News World Global condemnation as dozens killed in Syrian chemical weapon attack
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Global condemnation as dozens killed in Syrian chemical weapon attack

Syria chemical attack
Dozens are dead after a chemical attack on a rebel-held province in Syria. Photo: Getty
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Syria’s Bashar al-Assad regime is facing global condemnation after a chemical weapons attack killed scores of civilians, including children, in a rebel-held province.

The White House publicly blamed the Syrian government for the attack, calling it “reprehensible” act “that cannot be ignored by the civilised world”.

The UK and France have called for an emergency meeting of the UN Security Council to discuss possible action.

The Syrian military, meanwhile, has denied responsibility, saying it would never use chemical weapons.

The Syrian Observatory for Human Rights said at least 58 people died in the attack it believed it was carried out by Syrian jets.

Photographs and footage showed people breathing through oxygen masks and wearing protection suits, while others carried the bodies of dead children, and corpses wrapped in blankets lined up on the ground.

It is believed the chemical used bore the hallmarks of a nerve agent similar to sarin gas.

Mounzer Khalil, head of Idlib’s health authority, said hospitals in the province were overflowing with victims. 

syria chemical attack
The chemical used reportedly bears the hallmarks of a nerve agent. Photo: Getty

Warplanes later struck near a medical point where victims of the attack were receiving treatment, the Observatory and civil defence workers said.

The head of the health authority in rebel-held Idlib said more than 50 people had been killed and 300 wounded, while the Union of Medical Care Organisations, a coalition of international aid agencies funding hospitals, said at least 100 people had died.

The Russian Defence Ministry said its aircraft had not carried out the attack. The UN Security Council was expected to meet on Wednesday to discuss the incident.

The incident reported at Khan Sheikhoun would be the deadliest chemical attack in Syria since sarin gas killed hundreds of civilians in Ghouta near Damascus in August 2013. Western states said the Syrian government was responsible for that attack. Damascus blamed rebels.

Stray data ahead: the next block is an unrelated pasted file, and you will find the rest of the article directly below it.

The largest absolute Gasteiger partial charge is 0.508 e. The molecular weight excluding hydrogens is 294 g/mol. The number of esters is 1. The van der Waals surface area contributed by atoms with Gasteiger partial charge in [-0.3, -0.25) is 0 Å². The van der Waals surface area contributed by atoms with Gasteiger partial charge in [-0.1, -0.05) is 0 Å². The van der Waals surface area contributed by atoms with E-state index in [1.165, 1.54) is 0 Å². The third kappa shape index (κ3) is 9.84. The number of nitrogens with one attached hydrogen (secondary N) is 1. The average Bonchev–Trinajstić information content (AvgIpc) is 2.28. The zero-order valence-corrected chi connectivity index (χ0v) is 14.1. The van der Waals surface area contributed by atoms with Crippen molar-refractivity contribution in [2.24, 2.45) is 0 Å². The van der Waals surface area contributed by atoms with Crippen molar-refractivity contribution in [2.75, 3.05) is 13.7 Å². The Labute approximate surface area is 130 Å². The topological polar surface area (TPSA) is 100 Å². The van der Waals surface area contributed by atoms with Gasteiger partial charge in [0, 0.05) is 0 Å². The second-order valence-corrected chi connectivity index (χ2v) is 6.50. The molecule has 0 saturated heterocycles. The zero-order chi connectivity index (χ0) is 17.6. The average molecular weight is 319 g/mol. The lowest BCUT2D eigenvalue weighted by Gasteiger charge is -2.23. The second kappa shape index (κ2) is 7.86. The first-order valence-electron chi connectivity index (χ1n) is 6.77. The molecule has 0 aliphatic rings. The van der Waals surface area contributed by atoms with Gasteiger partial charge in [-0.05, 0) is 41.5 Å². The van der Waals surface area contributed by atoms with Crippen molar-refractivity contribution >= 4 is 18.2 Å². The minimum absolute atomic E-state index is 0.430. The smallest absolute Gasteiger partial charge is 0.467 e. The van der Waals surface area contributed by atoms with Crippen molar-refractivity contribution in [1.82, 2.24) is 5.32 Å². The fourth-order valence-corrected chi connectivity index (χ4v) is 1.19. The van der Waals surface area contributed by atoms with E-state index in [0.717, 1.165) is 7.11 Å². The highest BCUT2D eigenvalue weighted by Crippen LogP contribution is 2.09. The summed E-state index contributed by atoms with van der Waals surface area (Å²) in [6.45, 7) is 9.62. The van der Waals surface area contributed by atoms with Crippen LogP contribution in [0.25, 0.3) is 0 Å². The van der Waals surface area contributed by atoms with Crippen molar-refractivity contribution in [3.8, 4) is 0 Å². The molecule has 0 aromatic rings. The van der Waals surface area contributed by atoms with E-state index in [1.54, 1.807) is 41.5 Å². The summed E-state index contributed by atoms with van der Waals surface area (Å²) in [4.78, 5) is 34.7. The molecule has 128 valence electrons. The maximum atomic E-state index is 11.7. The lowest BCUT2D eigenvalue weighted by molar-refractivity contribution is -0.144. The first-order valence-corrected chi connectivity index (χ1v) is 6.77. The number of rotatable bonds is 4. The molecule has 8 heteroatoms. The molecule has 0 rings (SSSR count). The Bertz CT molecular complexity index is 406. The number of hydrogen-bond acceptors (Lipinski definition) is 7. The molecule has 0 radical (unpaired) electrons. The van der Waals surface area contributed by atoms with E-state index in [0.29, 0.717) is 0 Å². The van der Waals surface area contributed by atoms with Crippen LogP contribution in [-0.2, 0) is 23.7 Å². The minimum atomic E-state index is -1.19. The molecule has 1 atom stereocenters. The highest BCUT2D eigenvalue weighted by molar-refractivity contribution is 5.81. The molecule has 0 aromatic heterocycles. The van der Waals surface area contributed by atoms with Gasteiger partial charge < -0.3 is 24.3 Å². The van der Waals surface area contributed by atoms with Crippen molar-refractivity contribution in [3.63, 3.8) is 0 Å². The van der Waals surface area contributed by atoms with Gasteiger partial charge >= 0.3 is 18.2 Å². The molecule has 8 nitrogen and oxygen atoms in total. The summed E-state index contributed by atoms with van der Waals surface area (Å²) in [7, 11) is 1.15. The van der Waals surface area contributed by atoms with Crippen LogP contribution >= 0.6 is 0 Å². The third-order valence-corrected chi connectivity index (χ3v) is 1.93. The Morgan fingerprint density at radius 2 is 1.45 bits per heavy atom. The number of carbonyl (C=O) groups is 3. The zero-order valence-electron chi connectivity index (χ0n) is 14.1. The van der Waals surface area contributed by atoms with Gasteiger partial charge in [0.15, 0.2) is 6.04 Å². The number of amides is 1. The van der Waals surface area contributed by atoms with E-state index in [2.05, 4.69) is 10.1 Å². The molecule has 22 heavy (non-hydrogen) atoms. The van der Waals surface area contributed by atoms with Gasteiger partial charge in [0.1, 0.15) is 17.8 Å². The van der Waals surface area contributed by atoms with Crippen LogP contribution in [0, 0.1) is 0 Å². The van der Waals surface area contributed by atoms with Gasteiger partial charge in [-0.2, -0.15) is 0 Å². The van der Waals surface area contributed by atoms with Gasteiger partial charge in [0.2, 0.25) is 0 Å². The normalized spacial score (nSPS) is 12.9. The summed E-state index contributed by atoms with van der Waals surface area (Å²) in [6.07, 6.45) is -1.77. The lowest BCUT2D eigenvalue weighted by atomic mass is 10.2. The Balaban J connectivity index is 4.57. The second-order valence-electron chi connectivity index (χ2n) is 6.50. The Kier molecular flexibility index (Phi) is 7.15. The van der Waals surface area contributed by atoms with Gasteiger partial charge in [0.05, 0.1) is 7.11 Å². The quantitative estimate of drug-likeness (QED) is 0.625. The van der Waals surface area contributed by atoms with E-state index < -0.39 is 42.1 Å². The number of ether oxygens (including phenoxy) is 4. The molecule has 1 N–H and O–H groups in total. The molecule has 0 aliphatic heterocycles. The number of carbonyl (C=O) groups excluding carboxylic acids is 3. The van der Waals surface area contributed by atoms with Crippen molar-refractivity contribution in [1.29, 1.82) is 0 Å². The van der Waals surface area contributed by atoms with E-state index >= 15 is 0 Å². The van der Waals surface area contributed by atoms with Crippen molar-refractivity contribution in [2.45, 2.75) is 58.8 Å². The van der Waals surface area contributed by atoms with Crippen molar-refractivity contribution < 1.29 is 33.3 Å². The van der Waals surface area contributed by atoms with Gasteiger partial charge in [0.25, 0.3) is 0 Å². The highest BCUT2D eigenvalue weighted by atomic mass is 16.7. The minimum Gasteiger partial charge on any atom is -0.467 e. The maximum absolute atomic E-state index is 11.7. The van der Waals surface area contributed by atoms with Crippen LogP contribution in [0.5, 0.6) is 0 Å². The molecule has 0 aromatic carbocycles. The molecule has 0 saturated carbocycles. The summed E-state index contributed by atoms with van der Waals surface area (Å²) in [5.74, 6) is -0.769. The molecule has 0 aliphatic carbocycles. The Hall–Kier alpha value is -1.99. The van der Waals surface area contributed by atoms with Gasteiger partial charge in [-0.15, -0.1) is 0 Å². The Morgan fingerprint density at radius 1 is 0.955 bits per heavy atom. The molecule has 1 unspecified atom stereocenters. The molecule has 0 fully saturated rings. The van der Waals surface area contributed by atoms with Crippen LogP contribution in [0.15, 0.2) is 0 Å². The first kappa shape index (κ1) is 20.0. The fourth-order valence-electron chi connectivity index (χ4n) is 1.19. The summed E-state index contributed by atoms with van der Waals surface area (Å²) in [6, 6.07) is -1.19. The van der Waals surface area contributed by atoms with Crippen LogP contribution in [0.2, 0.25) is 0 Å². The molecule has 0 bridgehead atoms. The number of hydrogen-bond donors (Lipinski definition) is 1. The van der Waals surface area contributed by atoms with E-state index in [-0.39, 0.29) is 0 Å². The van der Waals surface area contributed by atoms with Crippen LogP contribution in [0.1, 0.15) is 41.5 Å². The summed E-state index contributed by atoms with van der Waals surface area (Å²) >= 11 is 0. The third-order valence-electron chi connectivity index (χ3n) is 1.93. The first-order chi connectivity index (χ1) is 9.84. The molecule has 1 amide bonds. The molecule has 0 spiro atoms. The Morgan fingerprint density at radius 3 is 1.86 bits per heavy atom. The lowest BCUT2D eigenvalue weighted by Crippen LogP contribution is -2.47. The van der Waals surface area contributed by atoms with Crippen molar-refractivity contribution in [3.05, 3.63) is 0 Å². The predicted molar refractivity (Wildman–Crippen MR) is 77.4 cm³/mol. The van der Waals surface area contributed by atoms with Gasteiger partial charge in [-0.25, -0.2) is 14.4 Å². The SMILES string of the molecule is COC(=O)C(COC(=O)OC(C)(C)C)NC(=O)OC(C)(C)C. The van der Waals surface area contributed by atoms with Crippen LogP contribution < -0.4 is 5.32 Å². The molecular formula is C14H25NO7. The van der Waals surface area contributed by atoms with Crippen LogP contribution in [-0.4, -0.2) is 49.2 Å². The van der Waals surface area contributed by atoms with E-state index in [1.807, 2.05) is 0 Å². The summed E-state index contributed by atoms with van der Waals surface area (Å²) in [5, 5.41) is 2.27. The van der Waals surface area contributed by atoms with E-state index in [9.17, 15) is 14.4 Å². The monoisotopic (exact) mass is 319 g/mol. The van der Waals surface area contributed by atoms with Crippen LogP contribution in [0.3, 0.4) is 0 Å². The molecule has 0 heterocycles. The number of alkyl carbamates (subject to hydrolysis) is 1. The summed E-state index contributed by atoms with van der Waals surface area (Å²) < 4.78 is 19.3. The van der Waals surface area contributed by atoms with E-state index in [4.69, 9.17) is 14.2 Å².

Trump blames Obama

White House spokesman Sean Spicer described the attack as “heinous actions”.

“Today’s chemical attacks in Syria against innocent people including women and children is reprehensible and cannot be ignored by the civilised world,” Mr Spicer told reporters.

“These heinous actions by the Bashar al-Assad regime are a consequence of the past administration’s weakness and irresolution.”

Mr Spicer declined to respond to questions about President Donald Trump’s recent declaration that his administration’s policy in Syria is not regime change.

“He is not here to telegraph what we are going to do, but rest assured he has been speaking with his national security team this morning,” Mr. Spicer said, adding later: “The statement speaks for itself.”

malcolm turnbull sean spicer
Sean Spicer called the attack a “heinous act”. Photo; AAP

Mr Assad has enjoyed staunch military backing from Iran and Russia in the war.

Britain said he would be guilty of a war crime if it were proved his regime was responsible. The UN envoy for Syria said the “horrific” chemical attack had come from the air.

Australia will consider further sanctions on the Assad regime if it’s found responsible for a chemical weapons attack.

“If the Assad regime has used chemical weapons, as is being alleged, that constitutes a war crime, it constitutes a shocking war crime,” Prime Minister Malcolm Turnbull told Tasmanian radio station 7AD on Wednesday.

A series of investigations by the United Nations and the Organisation for the Prohibition of Chemical Weapons (OPCW) found that various parties in the Syrian war had used chlorine, sulfur mustard gas and sarin.

Turkey, which backs the anti-Assad opposition, said the attack could derail Russian-backed diplomatic efforts to shore up a ceasefire.

Idlib province contains the largest populated area controlled by anti-Assad rebels – both nationalist Free Syrian Army groups and powerful Islamist factions including the former al-Qaeda-linked Nusra Front.

Following the 2013 attack, Syria joined the international Chemical Weapons Convention under a US-Russian deal, averting the threat of US-led military intervention.

Under the deal, Syria agreed to give up its toxic arsenal and surrendered 1300 tonnes of toxic weapons and industrial chemicals.

Investigators found, however, that it continued to use chlorine, in the form of barrel bombs.

– With AAP

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